She described the scene when they go to the black box theater for yoga.  “They really enjoy it.  We turn the lights down and turn the room different colors.  It might be blue for the winter solstice or red for heart-opening yoga practice around Valentine’s Day.  They feel it’s very mystical.  So they go in and relax and go into their breath work.  They lie down in shavasana, which is the relaxation at the end of yoga.  They take it very seriously.  They almost transform when they walk into that room, and they become more calm, more in tune with what’s going on.”

She continued, “They’re listening.  They’re following.  They’re all in this rhythm together, and they take it very seriously, and over time I see their balance improve and their confidence grow as they do it.”

Bertone went on to mention long-term benefits of yoga training that her first-grade students can hold onto, after they’ve moved on from her class.  “It gives them a point of understanding,” she said.  “When things get difficult, they can draw back into their breath to calm themselves down.  They can find that pause, that calmness within themselves.  They can take a moment before speaking.  It teaches them skills to settle themselves.”

The academic demands for first grade are significant and obviously a priority, but Bertone also believes strongly in the value of physical education, “and beyond the physical, I think it’s important that children are seen in different lights.  Some see themselves as readers, some are really good in math, and some are physically strong.  I encourage taking risks in different areas, so I have dance in the classroom and yoga in addition to the academic, so everyone’s trying things that may be out of their comfort zone.”

She added, “It builds a stronger sense of community, trust, risk taking, and just overall acceptance of what we can and can’t do.”

Bertone does not have a typical 9-5 work day.  Every day before school, at 5:30 in the morning, after school at 5 or 6 in the evening, and on Sunday mornings, she teaches classes at Yoga Soul and Princeton Fitness & Wellness.  “I’ve always been active,” she understated.  “If I have nothing to do, I don’t know what to do.”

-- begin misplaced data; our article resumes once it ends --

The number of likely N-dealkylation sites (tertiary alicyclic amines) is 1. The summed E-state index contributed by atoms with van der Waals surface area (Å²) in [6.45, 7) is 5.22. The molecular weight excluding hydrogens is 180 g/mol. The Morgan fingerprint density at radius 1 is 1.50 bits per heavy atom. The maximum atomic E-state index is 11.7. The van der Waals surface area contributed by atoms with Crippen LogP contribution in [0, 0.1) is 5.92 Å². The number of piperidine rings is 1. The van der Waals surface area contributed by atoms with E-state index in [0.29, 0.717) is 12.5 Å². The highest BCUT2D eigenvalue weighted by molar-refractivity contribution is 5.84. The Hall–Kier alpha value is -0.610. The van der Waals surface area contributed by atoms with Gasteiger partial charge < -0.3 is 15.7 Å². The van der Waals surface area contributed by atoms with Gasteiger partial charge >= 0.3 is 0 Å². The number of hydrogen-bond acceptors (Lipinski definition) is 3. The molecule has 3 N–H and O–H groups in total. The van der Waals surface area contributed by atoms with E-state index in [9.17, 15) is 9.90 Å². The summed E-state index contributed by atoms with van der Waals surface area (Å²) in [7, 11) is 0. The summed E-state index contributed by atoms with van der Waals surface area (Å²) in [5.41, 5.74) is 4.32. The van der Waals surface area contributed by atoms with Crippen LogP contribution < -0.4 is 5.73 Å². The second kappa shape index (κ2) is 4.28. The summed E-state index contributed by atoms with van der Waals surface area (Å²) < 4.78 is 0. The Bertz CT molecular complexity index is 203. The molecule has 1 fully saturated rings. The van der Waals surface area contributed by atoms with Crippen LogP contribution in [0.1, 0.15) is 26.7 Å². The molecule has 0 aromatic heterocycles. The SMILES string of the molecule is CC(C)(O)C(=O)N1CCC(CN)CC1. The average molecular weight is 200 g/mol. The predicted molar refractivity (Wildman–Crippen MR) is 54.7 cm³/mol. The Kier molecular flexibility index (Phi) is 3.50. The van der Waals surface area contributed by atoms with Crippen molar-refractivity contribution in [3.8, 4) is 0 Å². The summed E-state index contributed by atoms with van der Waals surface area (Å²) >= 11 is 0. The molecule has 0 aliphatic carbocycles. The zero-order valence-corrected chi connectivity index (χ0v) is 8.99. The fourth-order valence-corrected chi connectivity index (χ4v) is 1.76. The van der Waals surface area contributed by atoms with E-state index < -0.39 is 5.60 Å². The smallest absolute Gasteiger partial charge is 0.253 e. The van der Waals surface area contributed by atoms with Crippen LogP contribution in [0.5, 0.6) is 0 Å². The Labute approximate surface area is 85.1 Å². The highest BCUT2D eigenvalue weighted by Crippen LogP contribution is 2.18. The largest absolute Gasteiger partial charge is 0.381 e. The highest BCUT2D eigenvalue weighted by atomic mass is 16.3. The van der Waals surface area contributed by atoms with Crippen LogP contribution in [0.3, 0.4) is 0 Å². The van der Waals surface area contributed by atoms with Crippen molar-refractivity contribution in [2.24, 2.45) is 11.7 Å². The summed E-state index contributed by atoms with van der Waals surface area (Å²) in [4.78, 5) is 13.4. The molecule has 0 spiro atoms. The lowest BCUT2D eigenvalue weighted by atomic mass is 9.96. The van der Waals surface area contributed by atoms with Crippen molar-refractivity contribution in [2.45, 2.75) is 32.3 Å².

Jetta Hall Fund

In addition to her focus on the first-graders and her infusion of yoga into the Riverside community, Bertone also is in charge of The Jetta Hall Fund (JHF), which assists Riverside children and their families who are experiencing economic difficulty.  Established in 1992 and named after a secretary who served Riverside for many years, JHF provides funds to support students for field trips, special activities, clothing or equipment needed for particular activities, and special exigencies during the holiday season.

“It’s just sort of a cushion,” Bertone said.  “When we can do something, we try our best to bring equity into the school and to the families that need a hand.”  Confidentiality is a priority, Bertone noted, and inquiries about the Fund should be directed to the Riverside principal, Mark Shelley, at (609) 806-4260.  Contributions to JHF, in general or in specific recognition of a teacher, can be made through the Riverside PTO.

Bertone’s commitment to JHF is of a piece with her commitment to her students and her community.  Shelley described her as “an excellent teacher who understands pedagogy and always helps her students grow academically, but even more importantly she demonstrates an exceptional ethic of care for all of her students as learners and as people.  Her concern for all children is clearly evident in her devotion to The Jetta Hall Fund as a vehicle for helping families in the community.”

Bertone highlighted the values that help to shape her life.  “I love working with children, and I love teaching.  Making a difference in the lives of others is important.  It’s important to see the whole child and get to know the families, hear their stories, not just working methodically but feeling that authentic connection with people.  Some of the connections I build with families through Jetta Hall are very meaningful to me.  It’s personal.  We’re meeting people eye to eye and seeing what’s best for them and their kids.” 

She summed up her work and life at Riverside.  “We care for the whole child here,” she said.  “That’s been our philosophy all along.  All that I do here fits into this sense of family that Riverside has always encompassed.”